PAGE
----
Release of yeast telomeres from the nuclear periphery is triggered by replication and maintained by suppression of Ku-mediated anchoring

Hani Ebrahimi, Anne D. Donaldson

Research output: Contribution to journalArticlepeer-review

31 Citations (Scopus)


The perinuclear localization of Saccharomyces cerevisiae telomeres provides a useful model for studying mechanisms that control chromosome positioning. Telomeres tend to be localized at the nuclear periphery during early interphase, but following S phase they delocalize and remain randomly positioned within the nucleus. We investigated whether DNA replication causes telomere delocalization from the nuclear periphery. Using live-cell fluorescence microscopy, we show that delaying DNA replication causes a corresponding delay in the dislodgment of telomeres from the nuclear envelope, demonstrating that replication of individual telomeres causes their delocalization. Telomere delocalization is not simply the result of recruitment to a replication factory in the nuclear interior, since we found that telomeric DNA replication can occur either at the nuclear periphery or in the nuclear interior. The telomere-binding complex Ku is one of the factors that localizes telomeres to the nuclear envelope. Using a gene locus tethering assay, we show that Ku-mediated peripheral positioning is switched off after DNA replication. Based on these findings, we propose that DNA replication causes telomere delocalization by triggering stable repression of the Ku-mediated anchoring pathway. In addition to maintaining genetic information, DNA replication may therefore regulate subnuclear organization of chromatin.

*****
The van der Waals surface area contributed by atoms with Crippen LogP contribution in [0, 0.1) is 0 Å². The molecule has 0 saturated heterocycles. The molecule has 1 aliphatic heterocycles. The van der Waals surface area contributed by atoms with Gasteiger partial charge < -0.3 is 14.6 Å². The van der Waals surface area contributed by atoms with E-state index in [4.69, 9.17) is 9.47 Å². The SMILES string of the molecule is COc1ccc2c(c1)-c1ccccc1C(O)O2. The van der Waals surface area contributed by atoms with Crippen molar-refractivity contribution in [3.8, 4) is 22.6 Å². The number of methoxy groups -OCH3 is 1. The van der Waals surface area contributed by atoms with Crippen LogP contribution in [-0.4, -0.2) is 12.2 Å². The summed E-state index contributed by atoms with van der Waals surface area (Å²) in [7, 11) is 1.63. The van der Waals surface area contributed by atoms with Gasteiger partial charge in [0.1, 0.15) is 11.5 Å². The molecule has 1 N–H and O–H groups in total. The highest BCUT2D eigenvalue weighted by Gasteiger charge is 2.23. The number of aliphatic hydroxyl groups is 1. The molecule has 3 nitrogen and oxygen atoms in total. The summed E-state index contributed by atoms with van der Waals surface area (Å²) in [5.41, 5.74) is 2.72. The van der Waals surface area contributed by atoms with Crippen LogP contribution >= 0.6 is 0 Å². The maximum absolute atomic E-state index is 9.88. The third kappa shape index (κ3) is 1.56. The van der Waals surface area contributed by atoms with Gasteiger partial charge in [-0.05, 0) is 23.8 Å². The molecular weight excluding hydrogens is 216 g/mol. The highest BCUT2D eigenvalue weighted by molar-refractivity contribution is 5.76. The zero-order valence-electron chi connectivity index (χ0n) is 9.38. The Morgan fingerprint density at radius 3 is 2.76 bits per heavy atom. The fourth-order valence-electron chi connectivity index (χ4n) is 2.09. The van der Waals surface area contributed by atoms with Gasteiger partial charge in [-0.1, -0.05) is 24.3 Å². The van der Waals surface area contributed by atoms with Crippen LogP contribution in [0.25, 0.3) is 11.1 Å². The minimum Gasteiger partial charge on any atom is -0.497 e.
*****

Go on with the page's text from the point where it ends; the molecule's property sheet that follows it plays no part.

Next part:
Original languageEnglish
Pages (from-to)3363-3374
Number of pages12
JournalGenes & Development
Issue number23
Publication statusPublished - 1 Dec 2008


  • telomere
  • replication
  • nuclear organization
  • saccharomyces cerevisiae
  • cerevisiae chromosome VI
  • saccharomyces-cerevisiae
  • budding yeast
  • cell-cycle
  • S-phase
  • chromatin dynamics
  • gene-regulation
  • SIR4 proteins
  • organization
  • localization

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